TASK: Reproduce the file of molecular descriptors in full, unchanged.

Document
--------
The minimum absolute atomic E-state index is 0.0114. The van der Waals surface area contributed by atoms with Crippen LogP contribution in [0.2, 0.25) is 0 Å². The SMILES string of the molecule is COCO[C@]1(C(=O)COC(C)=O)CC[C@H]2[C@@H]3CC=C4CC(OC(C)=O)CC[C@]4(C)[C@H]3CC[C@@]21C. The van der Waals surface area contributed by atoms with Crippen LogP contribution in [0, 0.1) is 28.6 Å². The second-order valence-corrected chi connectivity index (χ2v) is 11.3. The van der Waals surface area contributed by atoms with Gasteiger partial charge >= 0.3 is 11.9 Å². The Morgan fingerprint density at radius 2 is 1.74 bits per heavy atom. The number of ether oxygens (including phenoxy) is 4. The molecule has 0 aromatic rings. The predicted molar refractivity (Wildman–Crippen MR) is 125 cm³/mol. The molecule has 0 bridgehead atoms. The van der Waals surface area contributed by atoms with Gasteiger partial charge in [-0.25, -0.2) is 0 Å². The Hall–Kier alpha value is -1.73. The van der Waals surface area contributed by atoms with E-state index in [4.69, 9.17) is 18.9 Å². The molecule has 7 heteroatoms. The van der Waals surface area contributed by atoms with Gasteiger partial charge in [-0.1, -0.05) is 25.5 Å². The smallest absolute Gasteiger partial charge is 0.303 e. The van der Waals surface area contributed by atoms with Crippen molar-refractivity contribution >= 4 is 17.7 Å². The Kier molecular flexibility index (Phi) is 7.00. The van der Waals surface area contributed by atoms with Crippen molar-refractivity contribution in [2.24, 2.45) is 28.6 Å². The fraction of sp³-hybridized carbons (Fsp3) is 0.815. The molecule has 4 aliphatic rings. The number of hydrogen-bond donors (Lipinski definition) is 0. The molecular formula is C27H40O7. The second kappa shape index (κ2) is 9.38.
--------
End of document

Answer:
The minimum absolute atomic E-state index is 0.0114. The van der Waals surface area contributed by atoms with Crippen LogP contribution in [0.2, 0.25) is 0 Å². The SMILES string of the molecule is COCO[C@]1(C(=O)COC(C)=O)CC[C@H]2[C@@H]3CC=C4CC(OC(C)=O)CC[C@]4(C)[C@H]3CC[C@@]21C. The van der Waals surface area contributed by atoms with Crippen LogP contribution in [0, 0.1) is 28.6 Å². The second-order valence-corrected chi connectivity index (χ2v) is 11.3. The van der Waals surface area contributed by atoms with Gasteiger partial charge >= 0.3 is 11.9 Å². The Morgan fingerprint density at radius 2 is 1.74 bits per heavy atom. The number of ether oxygens (including phenoxy) is 4. The molecule has 0 aromatic rings. The predicted molar refractivity (Wildman–Crippen MR) is 125 cm³/mol. The molecule has 0 bridgehead atoms. The van der Waals surface area contributed by atoms with Gasteiger partial charge in [-0.25, -0.2) is 0 Å². The Hall–Kier alpha value is -1.73. The van der Waals surface area contributed by atoms with E-state index in [4.69, 9.17) is 18.9 Å². The molecule has 7 heteroatoms. The van der Waals surface area contributed by atoms with Gasteiger partial charge in [-0.1, -0.05) is 25.5 Å². The smallest absolute Gasteiger partial charge is 0.303 e. The van der Waals surface area contributed by atoms with Crippen molar-refractivity contribution >= 4 is 17.7 Å². The Kier molecular flexibility index (Phi) is 7.00. The van der Waals surface area contributed by atoms with Crippen molar-refractivity contribution in [2.24, 2.45) is 28.6 Å². The fraction of sp³-hybridized carbons (Fsp3) is 0.815. The molecule has 4 aliphatic rings. The number of hydrogen-bond donors (Lipinski definition) is 0. The molecular formula is C27H40O7. The second kappa shape index (κ2) is 9.38.